Mayor Mark Mallory was not happy with Hamilton County Commission President Greg Hartmann’s Tuesday letter criticizing him for failing to follow through with a city-county shared services plan. Mallory fired back today in his own letter, criticizing Hartmann for going to the media first and explaining why he no longer supports the City County Shared Services Committee.
“We have had a strong working relationship since you have become Commission President,” Mallory wrote. “So, I was surprised and disappointed that you sent the letter to the media instead of sharing your concerns with me directly; after all, you have my cell phone number.”
Mallory went on to point out that Hartmann is the fourth commission president he has worked with, and the previous three “never would have handled City/County relations in such a confrontational manner.”
The mayor also clarified why he no longer supports the City County Shared Services Committee, which was meant to consolidate county and city services to end redundancies and improve efficiency and competitiveness.
“As the scope of the proposed committee’s work was developed, it became clear to me that not only were we already collaborating at a high level, but that several new collaborations proposed by the City had met resistance from the County,” Mallory wrote. “I began to question the need for a committee to conduct a $400,000 study of future collaboration if there were already potential new collaborations sitting on the shelf.”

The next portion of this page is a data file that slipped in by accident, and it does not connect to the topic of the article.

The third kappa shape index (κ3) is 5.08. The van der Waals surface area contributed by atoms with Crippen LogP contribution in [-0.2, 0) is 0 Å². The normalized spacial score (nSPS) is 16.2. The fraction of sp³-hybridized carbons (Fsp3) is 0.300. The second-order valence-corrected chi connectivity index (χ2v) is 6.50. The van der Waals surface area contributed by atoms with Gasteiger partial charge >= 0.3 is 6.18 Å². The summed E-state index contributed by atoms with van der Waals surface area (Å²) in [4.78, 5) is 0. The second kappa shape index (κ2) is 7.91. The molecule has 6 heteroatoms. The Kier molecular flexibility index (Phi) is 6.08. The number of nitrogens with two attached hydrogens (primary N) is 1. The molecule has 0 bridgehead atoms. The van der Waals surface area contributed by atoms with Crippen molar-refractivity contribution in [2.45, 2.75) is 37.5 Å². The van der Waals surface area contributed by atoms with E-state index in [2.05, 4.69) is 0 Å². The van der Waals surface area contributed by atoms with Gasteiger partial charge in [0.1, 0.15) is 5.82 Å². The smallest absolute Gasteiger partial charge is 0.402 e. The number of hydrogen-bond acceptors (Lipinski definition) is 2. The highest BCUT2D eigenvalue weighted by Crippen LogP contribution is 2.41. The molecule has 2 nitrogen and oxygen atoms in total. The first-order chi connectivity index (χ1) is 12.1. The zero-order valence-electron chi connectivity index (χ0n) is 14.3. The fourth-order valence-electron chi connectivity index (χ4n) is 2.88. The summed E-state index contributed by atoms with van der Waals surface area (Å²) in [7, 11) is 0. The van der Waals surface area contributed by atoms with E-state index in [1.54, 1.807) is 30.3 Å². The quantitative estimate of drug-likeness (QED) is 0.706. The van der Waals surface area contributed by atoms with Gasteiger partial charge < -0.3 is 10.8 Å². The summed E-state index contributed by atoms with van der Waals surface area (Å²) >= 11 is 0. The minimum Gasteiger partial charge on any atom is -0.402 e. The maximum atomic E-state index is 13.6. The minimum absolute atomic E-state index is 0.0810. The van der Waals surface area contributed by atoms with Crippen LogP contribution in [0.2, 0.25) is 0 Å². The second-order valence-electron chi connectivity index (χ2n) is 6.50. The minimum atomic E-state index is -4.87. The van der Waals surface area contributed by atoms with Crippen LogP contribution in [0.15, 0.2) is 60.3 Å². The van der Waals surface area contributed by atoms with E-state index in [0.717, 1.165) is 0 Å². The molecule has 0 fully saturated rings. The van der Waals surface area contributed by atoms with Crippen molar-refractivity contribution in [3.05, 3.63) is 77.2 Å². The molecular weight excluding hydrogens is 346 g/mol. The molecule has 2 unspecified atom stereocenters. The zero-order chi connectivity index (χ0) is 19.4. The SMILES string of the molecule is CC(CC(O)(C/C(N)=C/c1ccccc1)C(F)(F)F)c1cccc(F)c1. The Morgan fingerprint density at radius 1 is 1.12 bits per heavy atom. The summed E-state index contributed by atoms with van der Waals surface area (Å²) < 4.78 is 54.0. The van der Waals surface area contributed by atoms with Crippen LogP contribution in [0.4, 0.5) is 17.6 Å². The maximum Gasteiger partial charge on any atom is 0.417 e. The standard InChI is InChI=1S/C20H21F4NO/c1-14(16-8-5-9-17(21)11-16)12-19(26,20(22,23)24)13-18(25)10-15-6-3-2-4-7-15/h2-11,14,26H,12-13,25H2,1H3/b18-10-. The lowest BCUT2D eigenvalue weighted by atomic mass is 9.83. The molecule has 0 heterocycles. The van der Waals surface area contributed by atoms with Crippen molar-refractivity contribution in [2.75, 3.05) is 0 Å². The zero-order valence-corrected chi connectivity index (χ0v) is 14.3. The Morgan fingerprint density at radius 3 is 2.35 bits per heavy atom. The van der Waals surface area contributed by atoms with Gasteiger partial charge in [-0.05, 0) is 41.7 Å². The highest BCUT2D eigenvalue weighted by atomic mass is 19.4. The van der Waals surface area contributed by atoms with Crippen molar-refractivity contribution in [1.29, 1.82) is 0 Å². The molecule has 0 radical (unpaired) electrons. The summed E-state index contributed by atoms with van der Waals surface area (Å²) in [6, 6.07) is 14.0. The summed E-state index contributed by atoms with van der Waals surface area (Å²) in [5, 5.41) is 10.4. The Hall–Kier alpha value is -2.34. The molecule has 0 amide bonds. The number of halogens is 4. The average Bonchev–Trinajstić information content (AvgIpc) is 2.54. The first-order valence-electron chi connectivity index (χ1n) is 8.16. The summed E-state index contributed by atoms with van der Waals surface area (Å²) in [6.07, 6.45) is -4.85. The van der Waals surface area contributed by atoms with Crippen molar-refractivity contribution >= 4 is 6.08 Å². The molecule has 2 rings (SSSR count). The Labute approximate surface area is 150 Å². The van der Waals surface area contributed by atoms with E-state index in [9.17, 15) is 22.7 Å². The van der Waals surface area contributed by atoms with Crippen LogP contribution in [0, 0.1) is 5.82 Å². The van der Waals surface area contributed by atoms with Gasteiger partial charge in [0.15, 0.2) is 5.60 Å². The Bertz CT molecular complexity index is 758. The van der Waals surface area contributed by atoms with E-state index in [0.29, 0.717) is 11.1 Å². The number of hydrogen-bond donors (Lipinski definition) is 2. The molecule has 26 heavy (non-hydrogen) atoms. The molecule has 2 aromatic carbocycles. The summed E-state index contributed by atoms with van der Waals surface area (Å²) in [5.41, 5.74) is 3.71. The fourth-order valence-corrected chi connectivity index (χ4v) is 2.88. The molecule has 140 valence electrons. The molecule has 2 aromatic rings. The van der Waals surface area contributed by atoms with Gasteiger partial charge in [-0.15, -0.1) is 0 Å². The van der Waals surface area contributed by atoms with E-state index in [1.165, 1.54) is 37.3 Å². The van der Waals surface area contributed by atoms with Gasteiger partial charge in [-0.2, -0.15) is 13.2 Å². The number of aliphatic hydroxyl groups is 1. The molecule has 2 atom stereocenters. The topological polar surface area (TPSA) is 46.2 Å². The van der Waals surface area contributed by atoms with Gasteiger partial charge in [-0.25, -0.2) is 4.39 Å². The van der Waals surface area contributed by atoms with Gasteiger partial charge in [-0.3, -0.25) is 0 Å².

Mallory also said he “will never give away the ability of the citizens of Cincinnati to control crucial City functions.” He cited the examples of prosecutors and health clinics, which Mallory implied could have been given off to the county if the committee pushed through its recommendations.
The mayor also pointed out that even if the city and county approved the committee and its recommendations, Hamilton County would still have serious budget problems: “You and I both know that the recommendations of the Shared Services Committee would never have resulted in close to enough savings to close the County’s budget deficit, and to pretend otherwise is disingenuous.” In other words, stop shifting the blame.
The rest of Mallory’s letter went on to point out Cincinnati and Hamilton County collaborate on a regular basis to “improve services, create efficiencies, and save money.” The mayor pointed to many programs for examples of the city and county working together: the Banks development, the Convention and Visitors Bureau, the Metropolitan Sewer District, emergency operations, the Port Authority, a $1.9 million city-county contract that has the county manage Cincinnati’s Tenant Based Rental Assistance Program and the Neighborhood Stabilization Program Consortium.
Mallory also claimed there have been cases in which the county declined to collaborate with the city, citing the Indigent Care Levy. The county’s consultant recommended Hamilton County give some of that levy to provide county residents access to primary care at the City Health Center System, but the county declined the potential partnership.
Mallory then said he was willing to work on collaboration with purchasing, fire hydrant maintenance and economic development — three areas Hartmann cited in his own letter to Mallory.
The letter finished with a call to end the politics of the back-and-forth: “I feel very strongly that it is time to take the politics out and leave the matter to the public sector professionals. The City Manager is ready to meet with the County Administrator to discuss any proposed partnership that would improve the lives of our citizens by improving service, increasing efficiency, or saving money.”
In his letter, Hartmann criticized Mallory for not keeping his promise to back the city-county committee, citing a previous letter from Mallory to the Ohio Department of Development that promised $100,000 for the new committee.